National debt levels can be hard to understand, not to mention boring. For example, Puerto Rico is making headlines because it is $74 billion in debt, but the United States is about to reach $20 trillion, and that doesn’t seem like a big deal. How can this make sense, and who cares about all this stuff anyway? We created a new graph to break it down in layman’s terms.
We used new numbers from the Organization for Economic Co-operation and Development (OECD) about per capita national debt. It’s a straightforward metric. For instance, if Americans wanted to completely eliminate their national debt, they would each owe $61,539. We created a series of donut circles: the larger the circle, the higher the per capita debt ratio. We then color-coded each one to correspond with a sliding scale of severity. Dark red means the country is in serious trouble with over $75K in per capita debt, while blue countries on the outside have less than $10K of debt per capita.
Comparing the debt loads of different countries on a per capita basis makes the most sense for a few different reasons. It’s like comparing apples to apples. That’s why the United States can run a $63 billion deficit for the month of October—which barely makes the news on Reuters—but missing $900 million in debt payments from Venezuela causes that country’s entire economy to tailspin. This makes the comparisons between countries fair.
Japan is at the center of our graph because that country has the highest per capita debt anywhere in the world at $90,345. There isn’t a country on earth where average people make nearly that much money on an annual basis. Ireland takes second place at $62,687 followed by the United States in third with $61,539. That’s almost twice as much as the average American taxpayer who files as a single adult makes in an entire year.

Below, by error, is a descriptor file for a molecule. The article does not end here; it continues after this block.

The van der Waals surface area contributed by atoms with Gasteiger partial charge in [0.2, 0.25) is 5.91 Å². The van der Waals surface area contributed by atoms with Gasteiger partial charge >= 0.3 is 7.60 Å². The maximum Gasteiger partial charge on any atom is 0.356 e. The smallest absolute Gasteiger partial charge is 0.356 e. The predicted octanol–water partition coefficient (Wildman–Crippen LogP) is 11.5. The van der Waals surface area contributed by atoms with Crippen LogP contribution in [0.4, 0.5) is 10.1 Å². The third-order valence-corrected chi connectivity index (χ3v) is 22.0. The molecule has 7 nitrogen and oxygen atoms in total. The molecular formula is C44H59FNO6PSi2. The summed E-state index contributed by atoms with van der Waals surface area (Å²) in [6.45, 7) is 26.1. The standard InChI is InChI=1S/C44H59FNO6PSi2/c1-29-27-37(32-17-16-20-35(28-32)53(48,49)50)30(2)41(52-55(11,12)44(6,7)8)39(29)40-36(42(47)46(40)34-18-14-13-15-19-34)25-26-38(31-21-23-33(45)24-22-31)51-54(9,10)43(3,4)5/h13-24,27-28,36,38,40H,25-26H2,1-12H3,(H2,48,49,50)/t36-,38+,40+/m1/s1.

Take a look at one country on the far outside of our graph, China. The Chinese government has managed to create so much economic growth (which may finally be slowing down) while only amassing $7,119 in per capita public debt. Granted, China is the most populatedcountry on the planet. That’s still an amazing accomplishment given how much modernization the country has undergone.
Take a look at a list of the top ten countries with the highest per capita debt in the world. Keep in mind that the average for all countries in the OECD is $50,245. And notice how many countries are in Western Europe.
1. Japan – $90,345
2. Ireland – $62,687
3. United States – $61,539
4. Italy – $59,372
5. Belgium – $59,680
6. Austria – $49,975
7. France – $51,768
8. Greece – $49,630
9. United Kingdom – $52,816
10. Portugal – $44,819
Per capita numbers are always a great way to compare different economies from around the world. It doesn’t matter who you are—if every citizen in a country suddenly became liable for paying an equal share of the national debt, there’d by serious problems. And that’s especially true when an individual’s portion of the national debt amounted to more than an entire year’s salary.
Data: Table 1.1